The night is far gone; the day is at hand.
So then let us cast off the works of darkness and put on the armor of light.
Romans 13:12 (ESV)
My book club recently read a mystery entitled Ordinary Grace by William Kent Krueger. The story revolves around two brothers growing up in Minnesota who prematurely cross the threshold into young manhood because of heartbreaking events during the summer of 1961.
At the beginning of the story, the older brother, Frank, sees himself as a future juvenile delinquent even though he is the son of a pastor. These are his thoughts: I sat on the steps of my father’s church thinking how much I loved the dark. The taste of what it offered sweet on the tongue of my imagination. The delicious burn of trespass on my conscience. I was a sinner. I knew that without a doubt. But I was not alone. And the night was the accomplice of us all. (p. 34)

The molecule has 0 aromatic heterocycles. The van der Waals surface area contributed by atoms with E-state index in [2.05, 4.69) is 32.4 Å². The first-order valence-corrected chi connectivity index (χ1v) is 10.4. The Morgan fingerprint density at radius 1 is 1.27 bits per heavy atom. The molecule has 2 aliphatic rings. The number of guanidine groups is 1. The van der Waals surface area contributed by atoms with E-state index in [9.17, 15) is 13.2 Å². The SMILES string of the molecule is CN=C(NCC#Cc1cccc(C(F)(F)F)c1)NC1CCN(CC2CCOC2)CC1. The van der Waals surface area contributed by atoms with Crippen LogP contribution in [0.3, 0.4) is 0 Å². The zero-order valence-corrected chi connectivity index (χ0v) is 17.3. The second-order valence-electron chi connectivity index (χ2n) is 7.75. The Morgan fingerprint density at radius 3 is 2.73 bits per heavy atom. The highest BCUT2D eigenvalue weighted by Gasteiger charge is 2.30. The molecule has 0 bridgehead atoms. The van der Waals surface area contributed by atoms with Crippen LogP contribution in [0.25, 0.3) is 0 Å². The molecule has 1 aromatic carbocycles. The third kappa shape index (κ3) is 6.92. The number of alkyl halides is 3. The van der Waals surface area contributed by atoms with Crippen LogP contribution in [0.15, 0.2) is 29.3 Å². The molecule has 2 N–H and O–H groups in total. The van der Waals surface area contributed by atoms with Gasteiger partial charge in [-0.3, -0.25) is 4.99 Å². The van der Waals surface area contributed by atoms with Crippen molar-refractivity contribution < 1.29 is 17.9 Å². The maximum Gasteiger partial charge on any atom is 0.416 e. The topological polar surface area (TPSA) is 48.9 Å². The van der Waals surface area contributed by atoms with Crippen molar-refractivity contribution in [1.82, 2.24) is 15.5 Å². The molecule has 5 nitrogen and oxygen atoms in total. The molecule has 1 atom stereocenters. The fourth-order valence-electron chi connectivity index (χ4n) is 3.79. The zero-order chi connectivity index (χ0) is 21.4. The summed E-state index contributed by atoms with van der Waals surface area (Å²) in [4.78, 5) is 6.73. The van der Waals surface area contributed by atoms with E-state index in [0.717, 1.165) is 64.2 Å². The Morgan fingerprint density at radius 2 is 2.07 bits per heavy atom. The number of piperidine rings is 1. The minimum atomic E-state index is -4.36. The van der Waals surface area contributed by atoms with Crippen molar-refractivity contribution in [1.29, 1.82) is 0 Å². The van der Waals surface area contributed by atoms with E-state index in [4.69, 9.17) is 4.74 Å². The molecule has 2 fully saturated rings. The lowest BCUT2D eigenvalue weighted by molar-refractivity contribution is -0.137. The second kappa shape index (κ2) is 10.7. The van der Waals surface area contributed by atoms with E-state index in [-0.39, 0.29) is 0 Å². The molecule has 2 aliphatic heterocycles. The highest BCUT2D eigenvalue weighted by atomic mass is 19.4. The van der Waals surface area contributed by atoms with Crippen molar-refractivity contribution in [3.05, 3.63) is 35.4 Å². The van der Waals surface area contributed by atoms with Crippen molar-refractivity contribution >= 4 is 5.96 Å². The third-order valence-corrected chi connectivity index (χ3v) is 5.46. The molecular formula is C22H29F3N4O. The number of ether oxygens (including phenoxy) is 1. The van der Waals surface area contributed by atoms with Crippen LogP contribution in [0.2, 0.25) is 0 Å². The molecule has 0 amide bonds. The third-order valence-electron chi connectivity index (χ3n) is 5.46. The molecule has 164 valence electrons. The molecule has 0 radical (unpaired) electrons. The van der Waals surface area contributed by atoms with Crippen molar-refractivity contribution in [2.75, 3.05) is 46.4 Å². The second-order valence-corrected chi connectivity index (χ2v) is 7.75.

I noticed many references to darkness throughout the book. Phrases like—an early dark—a hard dark—the long dark of the night. It got me to thinking that light symbolizes God in Scripture and darkness refers to everything that is anti-God—and although darkness is opaque to us, it is transparent to God.
I thought about God KNOWING the darkness—He knows where it is and what it contains. He knows what is in the darkness, and the light dwells with Him (Daniel 2:22 ESV). I thought about God RULING the darkness—He created it and owns it. I form light and create darkness… (Isaiah 45:7 ESV). I thought about God USING the darkness—He hides Himself from the sight of men. He made darkness His covering… (Psalm 18:11 ESV).
What is your view of children being exposed to the occasional darkness of adult life? Ephesians says we all are darkened in our understanding…due to the hardness of our hearts. That summer, instead of rarely thinking about God, Frank was forced to deal with his own despair. Severely challenged—he eventually turned toward the Light for answers and found the secret. Instead of wisdom and understanding coming before obedience he learned that it follows after obedience—gracefully falling drop by drop down into his heart.